Why Paralympian Kurt Fearnley is poetry in motion
His upper body is exquisitely sculpted: a chiselled compromise between the broad power of Rodin’s The Thinker and the streamlined sinew of Michelangelo’s David. Underneath his thin cotton T-shirt, the rounded contours where arm meets shoulder are balls of dense muscle. This bearer’s plural deltoidei have careered him through the concrete streets of New York at world-record speed. They have elevated him to balance on sandpapered fingertips above other people’s vomit on a salt-sprayed yacht deck, as part of a winning Sydney-to-Hobart sailing crew. These shoulders have helped drag their master 96 kilometres over mud-sludge, rock and undergrowth to crawl a Kokoda Track many of us would struggle to complete walking.
Kurt Fearnley’s powerful shoulders came into the world last, balding newborn head tucked tightly into them. Born feet-first, and without the lower portion of his spine, the birth attendants hurried to wrap him in a towel to shield his unusually short legs from his mother, until they’d better prepared her. From day dot, Kurt Fearnley has done things the most difficult way.
When I meet up with the Paralympic champion two weeks fresh from his fifth New York marathon win, I tell him my theory about birth stories, and their potential impact on the people we become. I tell him about my own labours: 35 won’t-be-hurried-by-anyone hours for the laid-back son, five intense hours for the take-no-prisoners daughter.
“I never thought about it like that,” Fearnley says, skin crinkling round the corners of his warm grey-green eyes. “That I came into the world backwards, legs broken, fighting to be alive. Yeah. I like it.” He flashes a devastatingly handsome smile.
Women have rung up radio stations when Fearnley’s on air, asking if he’ll marry their daughters. It’s not just because he’s a world-class athlete, with all of the celebrity that entails. In person, Fearnley’s an immediately amiable combination of best-friend frankness, big-brother larrikin and favourite-uncle wisdom.
A fortnight before our meeting I watched on television, as Fearnley’s wheelchair crossed the finishing line in his latest win. The man now in front of me, calmly sipping from a white porcelain cup of honeyed green tea, is not Racing Fearnley: dripping sweat and determination, mouth open in triumphant roar above his three-wheeled chariot, racing jersey emblazoned with the words Yes, You Can. I ask Fearnley about this dichotomy, about the danger faced by elite sportspeople of athletic aggression spilling into the everyday. “It’s not real,” he says. “You create that person you have to be for those few weeks, or months, to win the race and get the job done.”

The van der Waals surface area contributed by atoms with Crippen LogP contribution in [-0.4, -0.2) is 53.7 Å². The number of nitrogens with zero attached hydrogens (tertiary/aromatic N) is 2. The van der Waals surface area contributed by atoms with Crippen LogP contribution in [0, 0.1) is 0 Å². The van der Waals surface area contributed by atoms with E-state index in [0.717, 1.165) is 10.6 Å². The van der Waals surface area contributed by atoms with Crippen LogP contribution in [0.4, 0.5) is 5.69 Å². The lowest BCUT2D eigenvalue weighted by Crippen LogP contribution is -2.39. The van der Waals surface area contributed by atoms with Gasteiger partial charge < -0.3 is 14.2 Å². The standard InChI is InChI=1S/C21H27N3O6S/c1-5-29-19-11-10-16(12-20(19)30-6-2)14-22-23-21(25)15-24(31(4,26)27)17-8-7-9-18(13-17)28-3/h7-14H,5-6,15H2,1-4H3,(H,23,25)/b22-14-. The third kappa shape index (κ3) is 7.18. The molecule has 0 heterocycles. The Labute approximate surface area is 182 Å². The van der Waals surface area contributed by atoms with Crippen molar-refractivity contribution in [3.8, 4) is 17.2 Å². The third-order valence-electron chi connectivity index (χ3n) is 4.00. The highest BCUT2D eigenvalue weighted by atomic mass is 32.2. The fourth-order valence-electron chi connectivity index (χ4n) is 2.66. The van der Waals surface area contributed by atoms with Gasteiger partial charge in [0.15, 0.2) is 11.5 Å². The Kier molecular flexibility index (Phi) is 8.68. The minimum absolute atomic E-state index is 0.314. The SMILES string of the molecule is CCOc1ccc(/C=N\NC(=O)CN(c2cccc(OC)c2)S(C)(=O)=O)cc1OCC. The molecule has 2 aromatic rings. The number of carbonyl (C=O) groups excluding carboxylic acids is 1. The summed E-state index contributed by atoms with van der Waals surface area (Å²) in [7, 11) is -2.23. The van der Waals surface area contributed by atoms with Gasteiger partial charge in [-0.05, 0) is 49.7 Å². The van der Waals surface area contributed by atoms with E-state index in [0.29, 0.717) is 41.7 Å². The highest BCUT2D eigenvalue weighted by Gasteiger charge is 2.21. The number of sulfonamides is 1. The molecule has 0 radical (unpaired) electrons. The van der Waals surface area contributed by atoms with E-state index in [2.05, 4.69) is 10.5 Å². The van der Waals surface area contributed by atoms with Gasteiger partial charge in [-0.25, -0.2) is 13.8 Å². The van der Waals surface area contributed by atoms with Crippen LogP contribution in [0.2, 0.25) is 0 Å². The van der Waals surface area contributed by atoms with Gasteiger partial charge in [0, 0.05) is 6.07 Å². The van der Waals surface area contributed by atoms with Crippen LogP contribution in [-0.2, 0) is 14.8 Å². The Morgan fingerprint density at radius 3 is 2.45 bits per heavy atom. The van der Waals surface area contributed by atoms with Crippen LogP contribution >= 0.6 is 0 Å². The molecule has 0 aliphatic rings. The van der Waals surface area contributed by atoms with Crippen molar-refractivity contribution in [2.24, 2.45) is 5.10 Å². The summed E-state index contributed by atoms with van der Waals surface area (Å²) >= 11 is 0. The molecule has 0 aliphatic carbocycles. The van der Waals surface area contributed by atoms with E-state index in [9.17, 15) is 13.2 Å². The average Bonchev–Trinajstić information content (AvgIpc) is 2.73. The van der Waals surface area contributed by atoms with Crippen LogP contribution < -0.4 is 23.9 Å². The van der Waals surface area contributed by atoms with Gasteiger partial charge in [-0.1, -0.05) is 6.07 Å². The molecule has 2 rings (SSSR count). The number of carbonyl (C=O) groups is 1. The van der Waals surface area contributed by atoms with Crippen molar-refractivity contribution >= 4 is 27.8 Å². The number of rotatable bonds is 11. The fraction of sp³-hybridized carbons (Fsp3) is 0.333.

There’s a photo of Kurt at the finishing line, taken moments after the adrenalin-pumped teeth-grit has subsided. The racer’s grazed arm is outstretched upward. His black racing glove has been cast aside. The calloused fingers of his bare hand are gently splayed across the soft head of his rosy-cheeked seven-month-old son, Harry, who stares down at his dad from his mother’s arms. When Fearnley talks about “the little fella”, his words are tender, unguarded. His own kid’s birth story, he says, is that he took a long time to arrive, facing the wrong way. “Whatever he does, you won’t see it coming,” I declare. “Whatever it is, he’ll take a bloody long time to do it,” Fearnley laughs.
Family is what’s real to the country boy from Carcoar, in NSW’s Central West. When Kurt speaks about the blood brothers, assorted mates, and Papua New Guinean porters who guided him for 10 painful, searing hot days as he crawled Kokoda, his voice wavers. He averts his eyes, scratches his closely trimmed beard, pauses. “My boys,” he says, closing his eyes for just a second. “What they did for me … they did things like clean the mud from inside my nose, y’know? Things that my mother would have done for me when I was growing up. You don’t forget. You don’t forget that kind of stuff.”
On his way back from Kokoda, an Australian airline refused to let Fearnley take his wheelchair to the departure gate. They insisted it be checked in, and that he use one of the clunky airport chairs instead, which would have necessitated someone else pushing the chair. Fearnley argued. The airline wouldn’t budge. The world-class athlete with an Order of Australia, the gold-medal winning Paralympian who had just crawled the Kokoda Track, made his own way through the crowds, pulling himself towards the gates over the grubby terminal floor. Fearnley spoke out about the incident and the appalling indignities suffered by Australians with disabilities due to lack of infrastructure and understanding. The public turned. The media camped on Fearnley’s doorstep. Those who’d doted on him as a world-champion athlete branded him a whinger. Fearnley dimmed the lights in his house, screened calls to his home.
“That’s a very Australian attitude,” I observe. “Y’know, be grateful for what you have, be quiet, don’t make a fuss.” Fearnley’s nostrils flare ever so slightly. The angry grey edges of his irises overtake the green. “There are still people who think it’s fantastic that I’m out in the supermarket doing my shopping on my own,” says the man who boarded a plane alone at 14, to pursue his sporting dream.
This article was first published in the print edition of The Saturday Paper on Feb 14, 2015 as "Poetry in motion". Subscribe here.